Thank-you for caring about people who otherwise might not be heard. Women and children are at the very heart of my hurt around fundamentalism. What it does to them is unspeakable in its horror and lifelong harm. Your voice is a support and an encouragement, Bruce. I am grateful to be able to listen, to learn and to speak up.

    Reply
  2. Ami

    I appreciate your presence on the internet. I don’t comment on every post, which, if you know me, is probably surprising. It’s not hard to get me to talk, it’s extremely difficult to get me to shut up.

    I don’t have a horror story about getting out of church, but the longer I’m outside the crazy, the more amazed I am at how incredibly crazy and weird and completely fucked up their beliefs really are.

    And how damaging to everyone, men included.

    If I hadn’t been through it, I wouldn’t be able to believe it.

    Keep talking, Bruce. You *know* there are a lot of people listening. You’re saving people in another way, now. 🙂

    Reply
  3. kittybrat

    Bruce,
    Thank you. May you be a pain in their asses for a good long time. Each time somebody comes across your blog, another seed of reason is planted.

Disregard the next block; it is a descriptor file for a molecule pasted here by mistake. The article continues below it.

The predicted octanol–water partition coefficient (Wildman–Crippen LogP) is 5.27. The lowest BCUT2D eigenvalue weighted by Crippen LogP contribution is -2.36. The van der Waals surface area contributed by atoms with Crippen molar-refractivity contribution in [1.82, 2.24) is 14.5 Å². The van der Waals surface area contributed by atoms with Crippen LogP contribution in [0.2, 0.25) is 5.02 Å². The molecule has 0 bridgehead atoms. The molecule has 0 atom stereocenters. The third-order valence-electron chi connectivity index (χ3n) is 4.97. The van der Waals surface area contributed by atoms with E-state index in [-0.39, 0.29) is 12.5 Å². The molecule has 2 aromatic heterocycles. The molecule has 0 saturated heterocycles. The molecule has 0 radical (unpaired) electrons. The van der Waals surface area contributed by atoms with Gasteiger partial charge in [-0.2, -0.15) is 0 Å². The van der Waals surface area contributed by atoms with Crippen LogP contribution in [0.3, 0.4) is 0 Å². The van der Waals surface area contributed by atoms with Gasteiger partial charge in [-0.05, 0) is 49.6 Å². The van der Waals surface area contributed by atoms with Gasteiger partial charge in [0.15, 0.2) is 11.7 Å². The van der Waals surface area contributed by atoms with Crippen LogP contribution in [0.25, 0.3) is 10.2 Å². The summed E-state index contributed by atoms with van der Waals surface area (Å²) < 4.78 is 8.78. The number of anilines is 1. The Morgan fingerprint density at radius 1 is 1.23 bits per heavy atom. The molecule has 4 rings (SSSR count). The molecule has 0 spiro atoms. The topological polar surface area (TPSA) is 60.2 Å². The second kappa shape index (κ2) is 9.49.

Years ago, during an icy sleet, I pulled my car over to offer a pedestrian a ride to wherever she was going. Grateful, she pointed me to her church… she was headed to a service. She exclaimed, “Thank God for sending a believer! It was getting pretty cold out there!”
    I laughed and told her I’m an atheist, but I’m surely glad I was able to help her out. She was gobsmacked!
    “There really are good people out in the world!”
    “Yeah,” I told her. “There are a lot of us.”
    You know damn well seeds were planted that day. That is what you do, Bruce. You give the respite of reason during the uncomfortable storms of doubt. Rock on!

    Reply
  4. dale M

    As I said before Bruce. It isn’t Dawkins … it is U that must lead the charge. I’m sure Dawkins is proudly watching. U should also belong to the 4 horsemen of the anti-apocalypse!

    Reply
  5. ObstacleChick

    Bruce, what you do is important because you give people hope and encourage them to think and ask questions.

    Reply
  6. MJ Lisbeth

    Bruce–I don’t think I’m exaggerating when I say that you may literally be saving lives.

    What you say about women in IFB (and other fundamentalist religions) is important. Getting out of religion is a step toward thinking for one’s self; for many women, it’s the first step toward being themselves, for themselves.

    Thank you.

    Reply